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- Why is Global State so Evil? 17 answers
I'm a newbie coder. I find it troublesome to declare a variable in 1 function and not be able to access it in other functions. I have to make many of my variables global just to get my code to work. But a lot of people say that the global state is evil. I don't understand the purpose of having limited scope, anyway.
Scope seems to encourage developers to declare same-name variables in different places.
def func1(): a = 'hello world' ... def func2(): a = 'hello universe' ...
Without the need to distinguish variables in different functions, developers name their variables vague and less-meaningful names. Wouldn't it be better to have more specific variable names?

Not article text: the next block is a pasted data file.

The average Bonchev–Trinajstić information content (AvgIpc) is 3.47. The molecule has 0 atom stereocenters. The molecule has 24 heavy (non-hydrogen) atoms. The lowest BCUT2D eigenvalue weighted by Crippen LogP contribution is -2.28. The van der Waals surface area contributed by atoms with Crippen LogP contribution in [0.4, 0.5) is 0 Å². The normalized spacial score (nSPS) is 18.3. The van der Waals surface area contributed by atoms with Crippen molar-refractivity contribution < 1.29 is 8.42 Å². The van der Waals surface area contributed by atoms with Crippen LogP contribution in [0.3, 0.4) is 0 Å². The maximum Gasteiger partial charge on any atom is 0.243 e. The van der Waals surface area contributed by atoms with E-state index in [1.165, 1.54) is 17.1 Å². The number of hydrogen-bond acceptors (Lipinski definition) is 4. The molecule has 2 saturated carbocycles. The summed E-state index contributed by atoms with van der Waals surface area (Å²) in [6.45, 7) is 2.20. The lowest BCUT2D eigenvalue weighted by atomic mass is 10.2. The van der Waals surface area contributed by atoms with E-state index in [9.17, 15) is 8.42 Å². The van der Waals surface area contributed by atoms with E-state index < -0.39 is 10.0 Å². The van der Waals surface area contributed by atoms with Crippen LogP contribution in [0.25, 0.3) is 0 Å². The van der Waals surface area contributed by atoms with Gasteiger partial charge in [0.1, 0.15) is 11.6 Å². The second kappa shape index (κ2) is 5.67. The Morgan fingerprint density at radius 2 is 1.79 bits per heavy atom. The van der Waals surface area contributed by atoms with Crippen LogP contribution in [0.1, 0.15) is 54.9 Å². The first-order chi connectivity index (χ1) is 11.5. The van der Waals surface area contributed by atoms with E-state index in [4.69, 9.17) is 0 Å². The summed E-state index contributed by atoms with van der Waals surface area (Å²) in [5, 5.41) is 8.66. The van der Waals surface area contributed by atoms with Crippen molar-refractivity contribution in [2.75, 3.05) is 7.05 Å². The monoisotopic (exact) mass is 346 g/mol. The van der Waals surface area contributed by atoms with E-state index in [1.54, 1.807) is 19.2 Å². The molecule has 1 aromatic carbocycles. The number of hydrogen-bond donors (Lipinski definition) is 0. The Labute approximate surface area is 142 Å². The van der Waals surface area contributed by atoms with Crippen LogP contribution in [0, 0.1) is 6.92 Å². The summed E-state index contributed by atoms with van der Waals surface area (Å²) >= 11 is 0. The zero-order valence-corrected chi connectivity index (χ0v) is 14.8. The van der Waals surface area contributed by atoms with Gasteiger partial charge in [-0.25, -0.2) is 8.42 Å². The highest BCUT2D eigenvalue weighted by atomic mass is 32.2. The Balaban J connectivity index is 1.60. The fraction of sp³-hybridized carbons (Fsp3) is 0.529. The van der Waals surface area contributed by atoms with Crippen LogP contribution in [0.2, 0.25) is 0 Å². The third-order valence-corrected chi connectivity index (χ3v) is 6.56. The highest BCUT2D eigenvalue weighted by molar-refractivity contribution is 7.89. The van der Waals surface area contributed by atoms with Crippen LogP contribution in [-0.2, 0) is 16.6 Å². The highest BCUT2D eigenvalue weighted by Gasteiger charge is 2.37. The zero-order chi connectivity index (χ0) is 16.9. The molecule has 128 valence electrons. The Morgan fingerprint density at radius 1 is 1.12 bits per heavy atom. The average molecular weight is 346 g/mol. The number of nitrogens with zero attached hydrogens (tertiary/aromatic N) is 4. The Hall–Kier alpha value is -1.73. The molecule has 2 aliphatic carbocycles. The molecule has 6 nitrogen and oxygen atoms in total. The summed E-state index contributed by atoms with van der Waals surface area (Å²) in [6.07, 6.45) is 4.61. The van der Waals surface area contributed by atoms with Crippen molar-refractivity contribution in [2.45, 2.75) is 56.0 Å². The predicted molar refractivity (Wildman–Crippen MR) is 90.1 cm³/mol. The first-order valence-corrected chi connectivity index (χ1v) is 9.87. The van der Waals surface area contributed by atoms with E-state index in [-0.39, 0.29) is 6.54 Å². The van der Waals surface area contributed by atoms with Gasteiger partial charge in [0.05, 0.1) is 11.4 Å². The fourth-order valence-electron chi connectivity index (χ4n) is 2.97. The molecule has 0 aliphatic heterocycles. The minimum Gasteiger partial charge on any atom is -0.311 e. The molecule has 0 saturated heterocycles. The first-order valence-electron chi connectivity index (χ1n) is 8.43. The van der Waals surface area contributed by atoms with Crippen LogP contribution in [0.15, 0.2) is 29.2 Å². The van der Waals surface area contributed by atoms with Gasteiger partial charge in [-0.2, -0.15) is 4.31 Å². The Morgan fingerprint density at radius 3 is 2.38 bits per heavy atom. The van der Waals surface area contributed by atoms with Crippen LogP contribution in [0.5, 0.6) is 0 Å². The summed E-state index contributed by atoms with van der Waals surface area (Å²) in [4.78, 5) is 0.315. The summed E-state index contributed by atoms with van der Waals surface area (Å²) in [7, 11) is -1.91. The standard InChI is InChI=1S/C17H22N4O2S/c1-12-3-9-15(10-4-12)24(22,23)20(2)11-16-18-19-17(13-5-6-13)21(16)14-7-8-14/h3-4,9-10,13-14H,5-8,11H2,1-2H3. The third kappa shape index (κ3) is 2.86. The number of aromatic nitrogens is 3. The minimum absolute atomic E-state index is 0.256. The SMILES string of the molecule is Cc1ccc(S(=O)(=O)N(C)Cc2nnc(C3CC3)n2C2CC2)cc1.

def func1(): func1_a = 'hello world' ... def func2(): func2_a = 'hello universe' ...
Why is limiting access to variables outside of the block that it's defined in, i.e. scope, a good thing to have in programming languages? As a newbie, I find it convenient to make every variable a global variable. Why is that bad in bigger projects?